News & Analysis

Over the course of July, markets have been flip-flopping between the idea of rapid disinflation in the US leading to an abrupt end to the Fed’s hiking cycle and the risk that stronger growth leads to a further hike in Q4 and an extended period of higher real rates in the US. The result of which has seen the broad dollar whipsaw against expectations of reduced realised volatility.

Today’s release of July’s US payrolls data does little to settle that debate as it contains something for both sides.

On the one hand, the establishment data provides a positive disinflationary signal as it shows job growth, at 187k, continued at a far reduced pace relative to earlier in the year and the entirety of 2022. The weight of this signal increases in importance once factoring that the net employment data has been consistently revised down as of late, evidenced yet again by June’s measure being revised down from 209k to 185k and May’s subject to a further 25k reduction, and recent anecdotal evidence suggests that labour demand is set to continue softening. However, the household survey is telling a different story, and not for the first time this year. Reporting employment gains of 268k and just an 152k increase in the participation rate, the unemployment rate retraced 0.1pp to 3.5%. Meanwhile, and more importantly for markets and the Fed, wage growth defied expectations of a slowdown to print at a stable pace of 0.4% MoM and 4.4% YoY. More specific measures of labour market slack have also tightened. The underemployment rate fell back 0.2pps to 6.7%, while those working part-time for economic reasons also fell 191k.

Seeing as the last time the household and establishment surveys diverged the correction in the data fell in favour of the establishment survey, markets are placing a greater subjective weight on the slowing in the net employment figure.

This has seen front-end Treasury yields fall close to 5bps and the dollar DXY index decline 0.4% as a response. However, unlike in early July, traders are unwilling to go all in on the disinflation trade given the inconsistencies within today’s report and just how quickly the trade unwound last month. Specifically, with average hourly earnings still printing at a level inconsistent with 2% inflation, and early soft data suggesting services inflation ticked back up again in July, there is a risk that any bearish bets on the dollar following today’s data are punished next week from a less constructive supercore inflation reading. Furthermore, traders can still expect one more jobs report ahead of the September 20th meeting, where once again the divergences in the establishment and household data will be closely monitored.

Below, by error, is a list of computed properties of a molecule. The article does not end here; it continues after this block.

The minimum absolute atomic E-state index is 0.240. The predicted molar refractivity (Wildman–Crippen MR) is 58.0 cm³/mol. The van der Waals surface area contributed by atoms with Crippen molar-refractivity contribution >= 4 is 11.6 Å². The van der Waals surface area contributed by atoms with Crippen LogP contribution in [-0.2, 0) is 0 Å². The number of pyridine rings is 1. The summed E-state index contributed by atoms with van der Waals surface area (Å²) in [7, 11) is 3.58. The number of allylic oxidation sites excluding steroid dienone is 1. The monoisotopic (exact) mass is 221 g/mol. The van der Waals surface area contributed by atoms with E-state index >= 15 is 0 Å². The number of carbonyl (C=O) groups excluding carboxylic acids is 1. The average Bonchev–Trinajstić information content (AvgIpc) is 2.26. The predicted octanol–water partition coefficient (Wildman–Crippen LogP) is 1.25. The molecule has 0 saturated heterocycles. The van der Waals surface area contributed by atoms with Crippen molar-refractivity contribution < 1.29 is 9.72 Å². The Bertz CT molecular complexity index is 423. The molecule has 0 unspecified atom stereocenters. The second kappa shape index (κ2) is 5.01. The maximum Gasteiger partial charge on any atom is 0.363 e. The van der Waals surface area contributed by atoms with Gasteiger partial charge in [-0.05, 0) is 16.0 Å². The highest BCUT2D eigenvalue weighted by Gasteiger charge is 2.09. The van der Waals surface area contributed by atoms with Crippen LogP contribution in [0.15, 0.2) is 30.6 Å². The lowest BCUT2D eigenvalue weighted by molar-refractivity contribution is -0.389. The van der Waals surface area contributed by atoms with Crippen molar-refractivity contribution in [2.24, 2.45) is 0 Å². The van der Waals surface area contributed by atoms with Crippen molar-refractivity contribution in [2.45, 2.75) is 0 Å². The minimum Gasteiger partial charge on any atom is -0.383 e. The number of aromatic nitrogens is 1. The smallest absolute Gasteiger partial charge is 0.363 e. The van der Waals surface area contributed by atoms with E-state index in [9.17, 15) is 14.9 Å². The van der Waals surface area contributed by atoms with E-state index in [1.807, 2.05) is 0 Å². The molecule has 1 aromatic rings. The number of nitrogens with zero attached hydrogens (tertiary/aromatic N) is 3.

For us, today’s data once again compounds our view that the broad dollar is likely to remain rangebound over the near term until the fog starts to lift over the US economic outlook. While we welcome today’s showdown in net employment given our view that the Fed has now hit its terminal rate, we note that the risk of an extension in the hiking cycle still remains.

The dollar tracks Treasury yields lower as markets place greater weighting on the establishment survey data 




Simon Harvey, Head of FX Analysis


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